- Paperback: 288 pages
- Publisher: McGraw-Hill Education; 1 edition (January 3, 2003)
- Language: English
- ISBN-10: 0071383301
- ISBN-13: 978-0071383301
- Product Dimensions: 8.4 x 0.5 x 10.8 inches
- Shipping Weight: 1.2 pounds (View shipping rates and policies)
- Average Customer Review: 137 customer reviews
- Amazon Best Sellers Rank: #177,624 in Books (See Top 100 in Books)
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High-Intensity Training the Mike Mentzer Way Paperback – January 3, 2003
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From the Back Cover
The advanced techniques, most productive workouts, and life-transforming personal philosophies of bodybuilding legend Mike Mentzer
Whatever your level of fitness, you can kick your muscles--and your mind--into high gear with the radical training philosophies and advanced bodybuilding techniques of Mike Mentzer, the first bodybuilder to ever garner a perfect score in the Mr. Universe competition.
The thinking man's bodybuilder, Mike revolutionized the art of training with his Heavy DutyTM system, proving that "less is more" when it comes to making great gains. But Mike's most advanced ideas have never been revealed--until now. Direct from Mentzer's inner circle--friend and colleague John Little along with Joanne Sharkey, the CEO of Mentzer-Sharkey Enterprises, Inc.--The Wisdom of Mike Mentzer gives you an insider's look at his most intense, in-depth lessons.
Inside these pages you will learn all the fundamentals of:
- HUNGER--the code of integrity for displaying a heroic physique
- Philosophy and character building--why you need never again fear your competition
- The science of productive bodybuilding exercise--Mentzer's fail-safe principles for building maximum size and strength
- Consolidation Training--a lightning-quick workout that works "like magic" for producing phenomenal muscle growth
- •Advanced Heavy DutyTM techniques, such as Omni-Contraction Training, Infitonic Training, and Rest-Pause Training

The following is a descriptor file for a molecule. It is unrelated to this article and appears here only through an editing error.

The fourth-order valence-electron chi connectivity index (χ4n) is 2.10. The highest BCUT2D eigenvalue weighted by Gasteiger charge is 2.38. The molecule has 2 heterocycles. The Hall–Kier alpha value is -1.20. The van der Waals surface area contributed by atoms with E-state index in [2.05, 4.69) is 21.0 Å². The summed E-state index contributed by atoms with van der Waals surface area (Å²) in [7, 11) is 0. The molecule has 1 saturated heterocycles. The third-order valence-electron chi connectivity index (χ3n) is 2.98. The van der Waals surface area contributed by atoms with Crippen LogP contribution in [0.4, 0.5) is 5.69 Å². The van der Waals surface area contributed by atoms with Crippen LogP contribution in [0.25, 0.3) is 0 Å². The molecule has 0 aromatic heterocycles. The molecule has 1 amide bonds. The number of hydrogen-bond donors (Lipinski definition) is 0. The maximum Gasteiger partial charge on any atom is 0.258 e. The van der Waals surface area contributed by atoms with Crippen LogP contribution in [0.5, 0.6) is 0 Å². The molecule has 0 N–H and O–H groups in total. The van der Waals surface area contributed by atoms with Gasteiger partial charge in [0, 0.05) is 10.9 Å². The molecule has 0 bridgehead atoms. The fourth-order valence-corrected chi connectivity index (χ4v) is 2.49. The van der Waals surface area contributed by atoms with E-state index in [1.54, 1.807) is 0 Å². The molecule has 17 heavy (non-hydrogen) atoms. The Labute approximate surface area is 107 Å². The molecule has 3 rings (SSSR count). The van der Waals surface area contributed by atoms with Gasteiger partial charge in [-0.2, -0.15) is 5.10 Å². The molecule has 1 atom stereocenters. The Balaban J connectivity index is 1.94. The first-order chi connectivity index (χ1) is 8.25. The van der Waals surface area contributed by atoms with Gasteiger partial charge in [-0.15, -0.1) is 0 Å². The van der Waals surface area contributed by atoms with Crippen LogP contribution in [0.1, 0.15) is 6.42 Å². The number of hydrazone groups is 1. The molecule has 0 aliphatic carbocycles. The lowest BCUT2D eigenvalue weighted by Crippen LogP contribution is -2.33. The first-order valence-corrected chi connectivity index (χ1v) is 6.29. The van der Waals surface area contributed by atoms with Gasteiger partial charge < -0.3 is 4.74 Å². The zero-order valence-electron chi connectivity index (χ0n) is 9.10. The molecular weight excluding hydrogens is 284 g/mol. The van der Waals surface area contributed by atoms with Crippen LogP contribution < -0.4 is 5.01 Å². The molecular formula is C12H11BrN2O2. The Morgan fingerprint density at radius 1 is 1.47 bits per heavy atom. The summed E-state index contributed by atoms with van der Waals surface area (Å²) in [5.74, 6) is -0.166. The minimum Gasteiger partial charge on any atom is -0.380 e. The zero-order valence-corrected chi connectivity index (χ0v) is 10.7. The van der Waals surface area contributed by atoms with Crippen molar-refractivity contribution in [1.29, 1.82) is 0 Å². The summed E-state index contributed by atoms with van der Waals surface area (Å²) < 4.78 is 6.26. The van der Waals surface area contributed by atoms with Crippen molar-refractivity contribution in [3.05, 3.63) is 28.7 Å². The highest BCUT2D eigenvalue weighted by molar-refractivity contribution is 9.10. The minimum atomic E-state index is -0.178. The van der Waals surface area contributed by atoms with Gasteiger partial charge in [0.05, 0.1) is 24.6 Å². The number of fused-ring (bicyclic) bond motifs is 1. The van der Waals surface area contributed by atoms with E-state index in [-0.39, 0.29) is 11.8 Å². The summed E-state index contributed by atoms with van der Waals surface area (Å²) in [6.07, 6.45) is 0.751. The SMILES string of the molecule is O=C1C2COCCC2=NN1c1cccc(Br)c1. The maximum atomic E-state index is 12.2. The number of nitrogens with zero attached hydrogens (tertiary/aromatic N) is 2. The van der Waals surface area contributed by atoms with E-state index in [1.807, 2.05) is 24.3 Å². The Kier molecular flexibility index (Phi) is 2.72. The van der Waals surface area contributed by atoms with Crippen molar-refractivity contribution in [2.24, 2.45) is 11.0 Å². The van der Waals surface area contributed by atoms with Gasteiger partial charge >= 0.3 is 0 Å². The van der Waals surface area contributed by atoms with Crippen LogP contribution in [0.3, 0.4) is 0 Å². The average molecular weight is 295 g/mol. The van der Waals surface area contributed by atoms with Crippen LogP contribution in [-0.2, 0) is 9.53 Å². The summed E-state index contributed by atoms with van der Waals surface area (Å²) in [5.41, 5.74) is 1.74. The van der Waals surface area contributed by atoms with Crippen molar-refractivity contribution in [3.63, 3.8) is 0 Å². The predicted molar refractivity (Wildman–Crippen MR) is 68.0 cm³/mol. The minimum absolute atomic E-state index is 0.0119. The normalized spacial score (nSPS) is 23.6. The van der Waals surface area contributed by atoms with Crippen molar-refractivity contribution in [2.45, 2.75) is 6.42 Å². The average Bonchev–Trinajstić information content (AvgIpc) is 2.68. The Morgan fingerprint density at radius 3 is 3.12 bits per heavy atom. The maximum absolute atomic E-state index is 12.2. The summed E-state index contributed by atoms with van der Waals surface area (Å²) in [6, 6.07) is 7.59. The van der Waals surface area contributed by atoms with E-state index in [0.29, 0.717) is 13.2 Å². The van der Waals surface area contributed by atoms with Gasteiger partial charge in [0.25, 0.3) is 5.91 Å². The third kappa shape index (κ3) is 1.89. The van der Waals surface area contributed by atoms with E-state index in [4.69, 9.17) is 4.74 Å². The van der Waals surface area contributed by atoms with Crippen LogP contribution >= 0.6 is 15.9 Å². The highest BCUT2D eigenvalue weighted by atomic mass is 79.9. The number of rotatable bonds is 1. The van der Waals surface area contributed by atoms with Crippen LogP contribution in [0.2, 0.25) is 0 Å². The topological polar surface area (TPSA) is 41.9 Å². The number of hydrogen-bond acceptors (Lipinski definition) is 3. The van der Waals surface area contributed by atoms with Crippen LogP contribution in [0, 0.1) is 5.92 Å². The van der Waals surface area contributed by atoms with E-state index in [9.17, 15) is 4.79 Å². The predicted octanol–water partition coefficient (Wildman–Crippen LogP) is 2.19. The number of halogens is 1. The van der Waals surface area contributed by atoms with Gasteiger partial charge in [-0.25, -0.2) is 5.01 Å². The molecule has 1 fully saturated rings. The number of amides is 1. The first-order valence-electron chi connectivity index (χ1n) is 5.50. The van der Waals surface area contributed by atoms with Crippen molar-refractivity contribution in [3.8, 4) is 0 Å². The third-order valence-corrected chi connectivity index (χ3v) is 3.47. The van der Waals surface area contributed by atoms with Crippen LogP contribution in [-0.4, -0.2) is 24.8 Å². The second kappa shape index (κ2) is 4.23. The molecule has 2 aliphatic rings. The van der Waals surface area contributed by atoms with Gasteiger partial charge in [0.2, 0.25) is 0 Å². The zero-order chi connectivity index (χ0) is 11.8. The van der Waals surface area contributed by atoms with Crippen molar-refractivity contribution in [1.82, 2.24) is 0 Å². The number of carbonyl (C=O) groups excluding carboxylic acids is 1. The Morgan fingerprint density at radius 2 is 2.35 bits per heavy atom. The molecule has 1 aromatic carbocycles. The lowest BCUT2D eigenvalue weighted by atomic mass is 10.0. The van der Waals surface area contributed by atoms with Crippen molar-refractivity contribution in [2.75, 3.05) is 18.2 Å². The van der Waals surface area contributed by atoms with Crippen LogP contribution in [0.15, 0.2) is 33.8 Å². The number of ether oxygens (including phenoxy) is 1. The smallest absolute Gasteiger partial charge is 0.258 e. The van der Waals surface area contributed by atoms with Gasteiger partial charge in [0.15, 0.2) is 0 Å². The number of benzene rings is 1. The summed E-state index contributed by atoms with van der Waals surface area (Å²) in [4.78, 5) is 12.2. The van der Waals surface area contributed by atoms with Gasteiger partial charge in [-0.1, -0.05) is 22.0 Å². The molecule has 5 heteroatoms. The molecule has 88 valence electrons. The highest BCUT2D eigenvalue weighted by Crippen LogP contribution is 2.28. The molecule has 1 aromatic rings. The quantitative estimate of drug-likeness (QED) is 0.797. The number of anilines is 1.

The Wisdom of Mike Mentzer provides readers with a unique insight into the world of Mike Mentzer--the man, the philosopher, and the legend.
About the Author
John Little, longtime friend of Mike Mentzer, is the author of more than twenty-five books on bodybuilding, martial arts, history, and philosophy. His books have sold in excess of 600,000 copies and are now published in several languages.
Joanne Sharkey was Mike's closest friend and business manager. As the CEO of Mentzer-Sharkey Enterprises, Inc., she continues at the helm of the Mentzer legacy and operates Mentzer's official website at www.mikementzer.com
Top customer reviews
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This book explains in detail the "Heavy Duty" or "HIT" type of weight training. Basically using one set to maximum and that's the key word, "Maximum" to complete muscular failure. Using the concentric, static, and eccentric forces to complete muscle exhaustion.
Is it the best training method? Could be. Are there other excellent ways to train? Absolutely. HIT might be the best for some people and not that good for others. 8 sets of 8 reps is also good. Nothing wrong with 8 sets of 2 or 5 sets of 5.
Mike was always a believer in Nautilus Machines. Not everybody has access to Nautilus. Nothing wrong with Olympic bars and plates and solid dumbbells.